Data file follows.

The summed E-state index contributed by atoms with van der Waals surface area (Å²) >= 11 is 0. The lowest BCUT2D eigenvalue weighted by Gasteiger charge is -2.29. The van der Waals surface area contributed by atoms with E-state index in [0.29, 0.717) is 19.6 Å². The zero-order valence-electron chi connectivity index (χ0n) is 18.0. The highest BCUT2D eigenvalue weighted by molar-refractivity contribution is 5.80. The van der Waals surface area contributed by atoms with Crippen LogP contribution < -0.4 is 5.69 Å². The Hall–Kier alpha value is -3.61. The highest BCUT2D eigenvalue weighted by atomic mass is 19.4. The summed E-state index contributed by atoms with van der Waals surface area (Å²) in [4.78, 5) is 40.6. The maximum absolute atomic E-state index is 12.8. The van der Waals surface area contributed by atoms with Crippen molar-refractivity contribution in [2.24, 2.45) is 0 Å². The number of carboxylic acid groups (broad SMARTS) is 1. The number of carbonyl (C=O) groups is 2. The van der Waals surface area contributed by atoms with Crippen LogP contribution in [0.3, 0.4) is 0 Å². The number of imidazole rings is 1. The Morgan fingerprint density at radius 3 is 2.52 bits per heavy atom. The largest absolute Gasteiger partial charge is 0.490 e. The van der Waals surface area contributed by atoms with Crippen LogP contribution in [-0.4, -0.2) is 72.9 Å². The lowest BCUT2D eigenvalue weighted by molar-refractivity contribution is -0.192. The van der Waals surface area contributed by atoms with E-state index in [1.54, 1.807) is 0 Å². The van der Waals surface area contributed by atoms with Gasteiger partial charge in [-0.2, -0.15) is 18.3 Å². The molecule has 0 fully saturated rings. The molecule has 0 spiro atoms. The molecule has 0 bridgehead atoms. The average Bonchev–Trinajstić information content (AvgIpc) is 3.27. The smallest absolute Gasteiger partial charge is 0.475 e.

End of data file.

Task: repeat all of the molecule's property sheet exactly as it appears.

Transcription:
The summed E-state index contributed by atoms with van der Waals surface area (Å²) >= 11 is 0. The lowest BCUT2D eigenvalue weighted by Gasteiger charge is -2.29. The van der Waals surface area contributed by atoms with E-state index in [0.29, 0.717) is 19.6 Å². The zero-order valence-electron chi connectivity index (χ0n) is 18.0. The highest BCUT2D eigenvalue weighted by molar-refractivity contribution is 5.80. The van der Waals surface area contributed by atoms with Crippen LogP contribution < -0.4 is 5.69 Å². The Hall–Kier alpha value is -3.61. The highest BCUT2D eigenvalue weighted by atomic mass is 19.4. The summed E-state index contributed by atoms with van der Waals surface area (Å²) in [4.78, 5) is 40.6. The maximum absolute atomic E-state index is 12.8. The van der Waals surface area contributed by atoms with Crippen molar-refractivity contribution in [2.24, 2.45) is 0 Å². The number of carboxylic acid groups (broad SMARTS) is 1. The number of carbonyl (C=O) groups is 2. The van der Waals surface area contributed by atoms with Crippen LogP contribution in [0.3, 0.4) is 0 Å². The number of imidazole rings is 1. The Morgan fingerprint density at radius 3 is 2.52 bits per heavy atom. The largest absolute Gasteiger partial charge is 0.490 e. The van der Waals surface area contributed by atoms with Crippen LogP contribution in [-0.4, -0.2) is 72.9 Å². The lowest BCUT2D eigenvalue weighted by molar-refractivity contribution is -0.192. The van der Waals surface area contributed by atoms with E-state index in [1.54, 1.807) is 0 Å². The van der Waals surface area contributed by atoms with Gasteiger partial charge in [-0.2, -0.15) is 18.3 Å². The molecule has 0 fully saturated rings. The molecule has 0 spiro atoms. The molecule has 0 bridgehead atoms. The average Bonchev–Trinajstić information content (AvgIpc) is 3.27. The smallest absolute Gasteiger partial charge is 0.475 e.